3. Emirates boy wins award for 3D printed robot that speaks 7 languages

A 15-year old Grade X student from GEMS Millenium School , Sharjah, U.A.E, has attained first prize in a recent high school technology competition organized by ATLAB. The technology-based company focuses on developing custom applications dedicated to humanoid robots and STEM (Science, Technology, Engineering and Mathematics), as well as innovation labs for corporates and educational institutions.

The second annual 3D Printing Olympiad had around 150 entries from across the U.A.E, 50 of which reached the final round. The winner had managed to create a realistic-looking humanoid robot, almost entirely using 3D printing technology. It took around eight months for the 15 year-old to complete his project.

"The robot I have built is a cost-effective solution and at Dh1,800 including the tablet, is a much cheaper option.’’, said Risabh Java. ‘’I have the arms designed and since the design was not my own I am not including it for the competition. Once the arms and legs are built, it could be about six feet tall. I have used open source software already available online to build the humanoid."

The participants were judged by a panel of nine judges who based their decision on the uniqueness of the design, research and development process as presented, the value and potential impact of the design, and the ability to communicate or demonstrate the features.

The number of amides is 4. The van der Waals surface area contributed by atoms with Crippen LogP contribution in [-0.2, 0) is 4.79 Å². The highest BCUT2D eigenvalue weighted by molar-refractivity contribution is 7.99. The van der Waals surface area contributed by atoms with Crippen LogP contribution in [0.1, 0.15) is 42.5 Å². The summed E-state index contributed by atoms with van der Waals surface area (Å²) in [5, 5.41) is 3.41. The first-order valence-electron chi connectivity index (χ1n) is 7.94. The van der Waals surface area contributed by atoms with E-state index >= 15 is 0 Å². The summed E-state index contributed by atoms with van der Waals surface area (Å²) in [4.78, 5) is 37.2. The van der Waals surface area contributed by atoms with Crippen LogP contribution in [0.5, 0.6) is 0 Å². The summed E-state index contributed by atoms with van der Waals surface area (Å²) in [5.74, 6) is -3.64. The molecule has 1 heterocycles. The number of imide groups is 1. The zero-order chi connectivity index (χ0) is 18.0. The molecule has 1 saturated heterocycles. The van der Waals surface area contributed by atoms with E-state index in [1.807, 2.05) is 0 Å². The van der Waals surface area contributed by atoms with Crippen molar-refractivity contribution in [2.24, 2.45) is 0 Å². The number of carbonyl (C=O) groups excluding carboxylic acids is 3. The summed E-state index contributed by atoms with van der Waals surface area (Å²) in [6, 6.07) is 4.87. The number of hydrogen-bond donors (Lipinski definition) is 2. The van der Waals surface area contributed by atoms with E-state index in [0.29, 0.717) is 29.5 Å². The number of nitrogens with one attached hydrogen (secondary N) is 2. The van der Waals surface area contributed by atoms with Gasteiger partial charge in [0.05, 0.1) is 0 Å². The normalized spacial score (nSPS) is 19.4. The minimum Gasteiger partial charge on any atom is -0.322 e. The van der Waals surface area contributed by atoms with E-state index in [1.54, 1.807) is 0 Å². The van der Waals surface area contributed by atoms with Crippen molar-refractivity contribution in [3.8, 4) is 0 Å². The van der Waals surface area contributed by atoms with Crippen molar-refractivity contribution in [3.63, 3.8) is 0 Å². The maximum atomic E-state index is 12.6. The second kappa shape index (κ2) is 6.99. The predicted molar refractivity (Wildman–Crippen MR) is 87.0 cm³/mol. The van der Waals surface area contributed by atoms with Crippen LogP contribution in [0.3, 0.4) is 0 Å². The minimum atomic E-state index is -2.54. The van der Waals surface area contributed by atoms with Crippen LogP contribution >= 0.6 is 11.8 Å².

4. Indaero uses Stratasys 3D printing systems to secure Airbus business

Global 3D printing leader Stratasys has announced how Indaero has been making use of its additive manufacturing solutions in order to provide quality tools for the aerospace industry. Indaero, which is an engineering company based in Spain, has secured new business with several Tier 1 and Tier 2 Airbus suppliers as a result of its implementation of Stratasys’ FDM 3D printing technology

“Aerospace is unlike other industries, producing high volumes of tools,” explains Darío González Fernández, CEO of Indaero. “To traditionally manufacture production tools, injection molding or CNC machining would be used, but this would be very time-consuming and costly. With our Fortus 450mc 3D Printer, we can service low-volume production quickly and cost-effectively, producing many different tools on-demand to accelerate the manufacturing process and ensure we meet customer delivery deadlines. The importance of the ULTEM 9085 material cannot be understated either. It has become an integral part of our production process, as it is certified for aerospace and well known by our customer Airbus for a number of aircraft applications. With its unique combination of high strength-to-weight ratio and FST (flame, smoke, and toxicity) certification, we can 3D print robust, lightweight tools and respond to short run production of flying parts if required – giving us a unique advantage versus competition.”